Premature Death Can Sometimes be Linked to Untreated Hearing Loss



Most people understand that living a sedentary lifestyle and smoking isn’t good for them. But did you know there is intriguing research indicating a link between untreated hearing loss and early death?

Personal life expectancy varies widely, of course. Access to healthcare, where you live, type of work, gender, and access to healthy food can all be factors in this variance. But people who cope with untreated hearing loss appear to die earlier even when you take these differences into consideration.

Research Connecting Premature Death to Hearing Loss

Over a two year period, stats from more than 50,000 individuals was evaluated by Norwegian scientists. The cases of death for all the people were cross-referenced with the data. They could connect an increased risk of early death to hearing loss irrespective of the cause of death.

The chance of cardiovascular death is increased for people who have hearing loss especially if they live by themselves and there is a 21% higher morbidity for people with even moderate hearing loss, according to other research.

Clarifying The Connection

For scientists, just because they discover a connection doesn’t mean that a causality is solidly demonstrated. Instead, they try to determine why the connection exists. How are the two really linked?

In this same study it was reported that there was an increased risk in women with no kids and women and men who are divorced. This seemingly unrelated factor suggests that the decrease in life expectancy may be connected to social ties.

This presumption is backed by earlier research. Data from more than half a million people was analyzed in a study published in the Journal of Epidemiology. It discovered that social seclusion raises the danger of early death significantly.

How is Longevity Increased by Social Stability?

Not unlike a pack of wolves or a herd of elephants in nature, social connections offer numerous life-extending advantages to humans:

  • Improved diet and health… Making it to doctor’s appointments is easier and healthy food is more readily available for people who are socially active.
  • Support… A person who doesn’t have a strong social network is more likely to attempt to do something risky instead of asking for help.
  • Motivation… Getting up in the morning, trying new things, and looking forward to their day can be greatly motivated by having others around.
  • Safety… If you need medical attention, you will be more likely to get it right away if there are more people around.
  • Physical stimulation… You’re more likely to go out and do things if you have people around.
  • Mental stimulation… You’re sharing, joking and conversing with others.

Why does neglected hearing loss decrease social participation?

Decreased Longevity And Social Isolation Can be The Consequence of Neglected Hearing Loss

You probably have a very close relationship with your loved ones. It’s difficult to imagine how hearing loss may change that.

Have you ever been in a room full of strangers enjoying each other’s company, but paying no attention to you? It was most likely a lonely feeling. You can start to feel like this with neglected hearing loss. People aren’t necessarily ignoring you. It seems like you’re being ignored because people are beginning to have a hard time having a conversation with you.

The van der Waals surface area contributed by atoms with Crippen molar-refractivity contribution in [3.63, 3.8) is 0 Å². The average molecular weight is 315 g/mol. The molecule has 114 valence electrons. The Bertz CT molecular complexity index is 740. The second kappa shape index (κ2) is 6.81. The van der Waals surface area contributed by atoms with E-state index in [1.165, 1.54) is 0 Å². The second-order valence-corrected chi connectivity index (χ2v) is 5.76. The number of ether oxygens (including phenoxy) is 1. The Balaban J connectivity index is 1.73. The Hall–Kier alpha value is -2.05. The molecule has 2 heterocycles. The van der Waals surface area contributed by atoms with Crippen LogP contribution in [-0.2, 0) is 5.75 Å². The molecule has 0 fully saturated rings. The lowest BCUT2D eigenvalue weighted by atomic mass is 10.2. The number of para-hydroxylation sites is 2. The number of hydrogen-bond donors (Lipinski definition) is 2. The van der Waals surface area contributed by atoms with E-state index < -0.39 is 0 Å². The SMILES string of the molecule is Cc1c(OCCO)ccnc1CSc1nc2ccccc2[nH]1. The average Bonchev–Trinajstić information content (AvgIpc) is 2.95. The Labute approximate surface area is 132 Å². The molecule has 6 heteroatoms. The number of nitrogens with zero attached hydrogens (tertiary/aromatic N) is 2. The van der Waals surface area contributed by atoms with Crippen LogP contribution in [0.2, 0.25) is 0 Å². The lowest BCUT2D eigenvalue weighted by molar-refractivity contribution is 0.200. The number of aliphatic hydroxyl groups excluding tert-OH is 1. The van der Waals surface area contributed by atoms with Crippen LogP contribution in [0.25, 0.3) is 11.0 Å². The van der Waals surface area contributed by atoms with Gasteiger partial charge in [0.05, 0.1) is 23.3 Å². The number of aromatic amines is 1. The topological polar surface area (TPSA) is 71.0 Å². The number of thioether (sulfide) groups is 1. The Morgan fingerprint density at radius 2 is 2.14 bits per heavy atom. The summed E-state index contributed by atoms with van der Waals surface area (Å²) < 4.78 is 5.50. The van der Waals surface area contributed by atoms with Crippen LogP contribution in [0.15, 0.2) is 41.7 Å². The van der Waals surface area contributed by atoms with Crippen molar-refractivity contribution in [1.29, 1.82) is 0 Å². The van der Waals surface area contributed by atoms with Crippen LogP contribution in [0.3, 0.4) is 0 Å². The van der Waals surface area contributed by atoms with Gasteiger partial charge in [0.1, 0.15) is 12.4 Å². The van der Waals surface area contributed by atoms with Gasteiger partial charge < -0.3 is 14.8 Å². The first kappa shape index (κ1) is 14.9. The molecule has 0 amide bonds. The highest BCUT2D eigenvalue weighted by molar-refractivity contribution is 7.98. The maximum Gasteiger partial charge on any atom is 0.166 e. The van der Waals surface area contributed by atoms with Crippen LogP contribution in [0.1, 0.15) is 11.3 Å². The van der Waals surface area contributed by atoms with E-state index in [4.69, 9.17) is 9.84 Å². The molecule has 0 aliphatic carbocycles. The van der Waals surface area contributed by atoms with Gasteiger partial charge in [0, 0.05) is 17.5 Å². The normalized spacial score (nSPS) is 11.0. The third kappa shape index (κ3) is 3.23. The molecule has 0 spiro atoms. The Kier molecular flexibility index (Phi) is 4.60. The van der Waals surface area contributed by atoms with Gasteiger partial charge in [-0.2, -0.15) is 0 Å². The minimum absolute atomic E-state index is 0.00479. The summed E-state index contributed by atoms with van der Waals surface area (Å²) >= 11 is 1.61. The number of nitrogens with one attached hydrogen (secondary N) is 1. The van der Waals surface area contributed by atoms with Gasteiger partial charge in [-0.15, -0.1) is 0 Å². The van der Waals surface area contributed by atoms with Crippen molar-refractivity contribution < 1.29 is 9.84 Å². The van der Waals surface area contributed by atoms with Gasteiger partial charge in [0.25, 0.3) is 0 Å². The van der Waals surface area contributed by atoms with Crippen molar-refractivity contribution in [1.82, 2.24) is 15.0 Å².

On your side of things, you frequently feel out of the loop because you miss parts of the conversation. Emotional and physical withdrawal, even at family events, can be the result. Going out with friends to a restaurant and attending a social club, event or hobby loses its enjoyment. You may find that you merely avoid these kinds of interactions. Here are some other concerns that individuals who have progressing hearing loss cope with.:

  • Mental exhaustion
  • Paranoia
  • Anxiety

Social connections become even more stressful because of these.

However, in their research, the Norwegian researchers offer a positive side. After examining their research, they came to an important conclusion. The connection between premature death and hearing loss can be disrupted by wearing hearing aids.

Using hearing aids helps you stay active, social, and healthier for a longer period.

Comparable studies support these facts. The American Academy of Audiology performed one such study. That study revealed that using hearing aids regularly had the following benefits:

  • Improved social life outside the home
  • Greater independence
  • Stronger relationships with family

Premature Death Linked to Untreated Hearing Loss

The link between hearing loss and early death is a complicated one. But when we integrate the wealth of data, a whole picture appears. It reveals how hearing loss affects health, finances, relationships, and more. So it’s easy to recognize why the early demise connection exists.

It’s also evident that having your hearing loss treated can reverse the impact of hearing loss on every aspect of life. You will live a longer, healthier and socially active life.

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The site information is for educational and informational purposes only and does not constitute medical advice. To receive personalized advice or treatment, schedule an appointment.

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